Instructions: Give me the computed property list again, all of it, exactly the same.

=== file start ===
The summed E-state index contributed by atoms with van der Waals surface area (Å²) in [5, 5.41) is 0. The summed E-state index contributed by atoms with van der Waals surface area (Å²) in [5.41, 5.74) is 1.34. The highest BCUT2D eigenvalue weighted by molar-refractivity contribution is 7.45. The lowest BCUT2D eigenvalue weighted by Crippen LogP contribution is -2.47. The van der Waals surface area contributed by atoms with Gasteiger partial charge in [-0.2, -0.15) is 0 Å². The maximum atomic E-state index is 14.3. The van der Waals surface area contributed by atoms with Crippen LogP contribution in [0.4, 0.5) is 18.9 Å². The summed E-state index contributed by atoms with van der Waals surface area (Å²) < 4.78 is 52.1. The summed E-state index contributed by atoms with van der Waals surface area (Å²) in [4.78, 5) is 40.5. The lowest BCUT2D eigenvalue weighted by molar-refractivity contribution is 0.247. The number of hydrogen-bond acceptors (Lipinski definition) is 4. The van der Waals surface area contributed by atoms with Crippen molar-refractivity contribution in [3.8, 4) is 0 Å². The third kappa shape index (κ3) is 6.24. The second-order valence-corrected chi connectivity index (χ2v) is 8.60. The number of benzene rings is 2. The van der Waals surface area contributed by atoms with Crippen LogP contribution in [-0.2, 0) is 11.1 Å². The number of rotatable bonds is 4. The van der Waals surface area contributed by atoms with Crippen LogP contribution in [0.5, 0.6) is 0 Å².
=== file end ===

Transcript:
The summed E-state index contributed by atoms with van der Waals surface area (Å²) in [5, 5.41) is 0. The summed E-state index contributed by atoms with van der Waals surface area (Å²) in [5.41, 5.74) is 1.34. The highest BCUT2D eigenvalue weighted by molar-refractivity contribution is 7.45. The lowest BCUT2D eigenvalue weighted by Crippen LogP contribution is -2.47. The van der Waals surface area contributed by atoms with Gasteiger partial charge in [-0.2, -0.15) is 0 Å². The maximum atomic E-state index is 14.3. The van der Waals surface area contributed by atoms with Crippen LogP contribution in [0.4, 0.5) is 18.9 Å². The summed E-state index contributed by atoms with van der Waals surface area (Å²) < 4.78 is 52.1. The summed E-state index contributed by atoms with van der Waals surface area (Å²) in [4.78, 5) is 40.5. The lowest BCUT2D eigenvalue weighted by molar-refractivity contribution is 0.247. The number of hydrogen-bond acceptors (Lipinski definition) is 4. The van der Waals surface area contributed by atoms with Crippen molar-refractivity contribution in [3.8, 4) is 0 Å². The third kappa shape index (κ3) is 6.24. The second-order valence-corrected chi connectivity index (χ2v) is 8.60. The number of benzene rings is 2. The van der Waals surface area contributed by atoms with Crippen LogP contribution in [-0.2, 0) is 11.1 Å². The number of rotatable bonds is 4. The van der Waals surface area contributed by atoms with Crippen LogP contribution in [0.5, 0.6) is 0 Å².